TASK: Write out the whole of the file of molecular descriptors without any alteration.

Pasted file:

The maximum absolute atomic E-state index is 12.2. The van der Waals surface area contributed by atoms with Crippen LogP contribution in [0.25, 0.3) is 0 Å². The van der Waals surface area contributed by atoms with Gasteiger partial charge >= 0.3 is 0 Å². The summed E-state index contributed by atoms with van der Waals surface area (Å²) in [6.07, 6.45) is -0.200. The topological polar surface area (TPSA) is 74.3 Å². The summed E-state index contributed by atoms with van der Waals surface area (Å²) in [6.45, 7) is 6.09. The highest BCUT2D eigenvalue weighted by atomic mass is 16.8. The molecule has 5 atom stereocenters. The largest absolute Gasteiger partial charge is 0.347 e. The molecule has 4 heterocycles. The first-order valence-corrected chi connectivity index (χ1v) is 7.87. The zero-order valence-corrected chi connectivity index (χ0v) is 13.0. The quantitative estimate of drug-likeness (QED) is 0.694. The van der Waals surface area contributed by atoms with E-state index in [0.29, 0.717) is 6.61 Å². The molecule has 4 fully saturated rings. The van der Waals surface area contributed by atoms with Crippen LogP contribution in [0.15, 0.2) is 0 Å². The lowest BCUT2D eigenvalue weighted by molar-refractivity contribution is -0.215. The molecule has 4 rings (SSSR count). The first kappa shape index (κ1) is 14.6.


The maximum absolute atomic E-state index is 12.2. The van der Waals surface area contributed by atoms with Crippen LogP contribution in [0.25, 0.3) is 0 Å². The van der Waals surface area contributed by atoms with Gasteiger partial charge >= 0.3 is 0 Å². The summed E-state index contributed by atoms with van der Waals surface area (Å²) in [6.07, 6.45) is -0.200. The topological polar surface area (TPSA) is 74.3 Å². The summed E-state index contributed by atoms with van der Waals surface area (Å²) in [6.45, 7) is 6.09. The highest BCUT2D eigenvalue weighted by atomic mass is 16.8. The molecule has 5 atom stereocenters. The largest absolute Gasteiger partial charge is 0.347 e. The molecule has 4 heterocycles. The first-order valence-corrected chi connectivity index (χ1v) is 7.87. The zero-order valence-corrected chi connectivity index (χ0v) is 13.0. The quantitative estimate of drug-likeness (QED) is 0.694. The van der Waals surface area contributed by atoms with E-state index in [0.29, 0.717) is 6.61 Å². The molecule has 4 fully saturated rings. The van der Waals surface area contributed by atoms with Crippen LogP contribution in [0.15, 0.2) is 0 Å². The lowest BCUT2D eigenvalue weighted by molar-refractivity contribution is -0.215. The molecule has 4 rings (SSSR count). The first kappa shape index (κ1) is 14.6.